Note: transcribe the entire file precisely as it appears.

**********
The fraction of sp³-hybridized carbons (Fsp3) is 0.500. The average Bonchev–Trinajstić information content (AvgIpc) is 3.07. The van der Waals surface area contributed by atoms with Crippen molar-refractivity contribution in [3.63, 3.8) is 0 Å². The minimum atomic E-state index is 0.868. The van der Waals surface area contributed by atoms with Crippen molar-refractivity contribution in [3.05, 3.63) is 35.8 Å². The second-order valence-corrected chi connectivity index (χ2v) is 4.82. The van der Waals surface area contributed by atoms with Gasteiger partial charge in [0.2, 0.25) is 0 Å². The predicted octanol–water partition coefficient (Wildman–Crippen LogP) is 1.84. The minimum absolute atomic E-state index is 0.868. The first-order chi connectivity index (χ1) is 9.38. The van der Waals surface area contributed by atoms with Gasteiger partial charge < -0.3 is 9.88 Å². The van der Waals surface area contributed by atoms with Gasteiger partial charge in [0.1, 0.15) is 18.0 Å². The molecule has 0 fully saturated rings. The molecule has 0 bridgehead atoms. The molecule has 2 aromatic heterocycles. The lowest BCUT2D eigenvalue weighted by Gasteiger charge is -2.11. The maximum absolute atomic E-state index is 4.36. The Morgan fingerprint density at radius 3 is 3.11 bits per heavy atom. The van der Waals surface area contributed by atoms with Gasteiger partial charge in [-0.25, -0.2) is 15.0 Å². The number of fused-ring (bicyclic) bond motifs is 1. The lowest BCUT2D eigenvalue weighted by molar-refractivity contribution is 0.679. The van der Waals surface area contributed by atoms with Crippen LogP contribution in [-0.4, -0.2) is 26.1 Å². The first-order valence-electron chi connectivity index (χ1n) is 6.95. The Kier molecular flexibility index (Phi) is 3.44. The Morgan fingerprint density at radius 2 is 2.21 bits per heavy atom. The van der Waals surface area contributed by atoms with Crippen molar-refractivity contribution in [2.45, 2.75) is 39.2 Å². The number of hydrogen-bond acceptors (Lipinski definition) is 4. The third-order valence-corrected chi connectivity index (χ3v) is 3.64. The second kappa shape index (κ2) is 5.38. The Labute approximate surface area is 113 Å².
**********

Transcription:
The fraction of sp³-hybridized carbons (Fsp3) is 0.500. The average Bonchev–Trinajstić information content (AvgIpc) is 3.07. The van der Waals surface area contributed by atoms with Crippen molar-refractivity contribution in [3.63, 3.8) is 0 Å². The minimum atomic E-state index is 0.868. The van der Waals surface area contributed by atoms with Crippen molar-refractivity contribution in [3.05, 3.63) is 35.8 Å². The second-order valence-corrected chi connectivity index (χ2v) is 4.82. The van der Waals surface area contributed by atoms with Gasteiger partial charge in [0.2, 0.25) is 0 Å². The predicted octanol–water partition coefficient (Wildman–Crippen LogP) is 1.84. The minimum absolute atomic E-state index is 0.868. The first-order chi connectivity index (χ1) is 9.38. The van der Waals surface area contributed by atoms with Gasteiger partial charge < -0.3 is 9.88 Å². The van der Waals surface area contributed by atoms with Gasteiger partial charge in [0.1, 0.15) is 18.0 Å². The molecule has 0 fully saturated rings. The molecule has 0 bridgehead atoms. The molecule has 2 aromatic heterocycles. The lowest BCUT2D eigenvalue weighted by Gasteiger charge is -2.11. The maximum absolute atomic E-state index is 4.36. The Morgan fingerprint density at radius 3 is 3.11 bits per heavy atom. The van der Waals surface area contributed by atoms with Gasteiger partial charge in [-0.25, -0.2) is 15.0 Å². The number of fused-ring (bicyclic) bond motifs is 1. The lowest BCUT2D eigenvalue weighted by molar-refractivity contribution is 0.679. The van der Waals surface area contributed by atoms with Crippen LogP contribution in [-0.4, -0.2) is 26.1 Å². The first-order valence-electron chi connectivity index (χ1n) is 6.95. The Kier molecular flexibility index (Phi) is 3.44. The Morgan fingerprint density at radius 2 is 2.21 bits per heavy atom. The van der Waals surface area contributed by atoms with Crippen molar-refractivity contribution in [2.45, 2.75) is 39.2 Å². The number of hydrogen-bond acceptors (Lipinski definition) is 4. The third-order valence-corrected chi connectivity index (χ3v) is 3.64. The second kappa shape index (κ2) is 5.38. The Labute approximate surface area is 113 Å².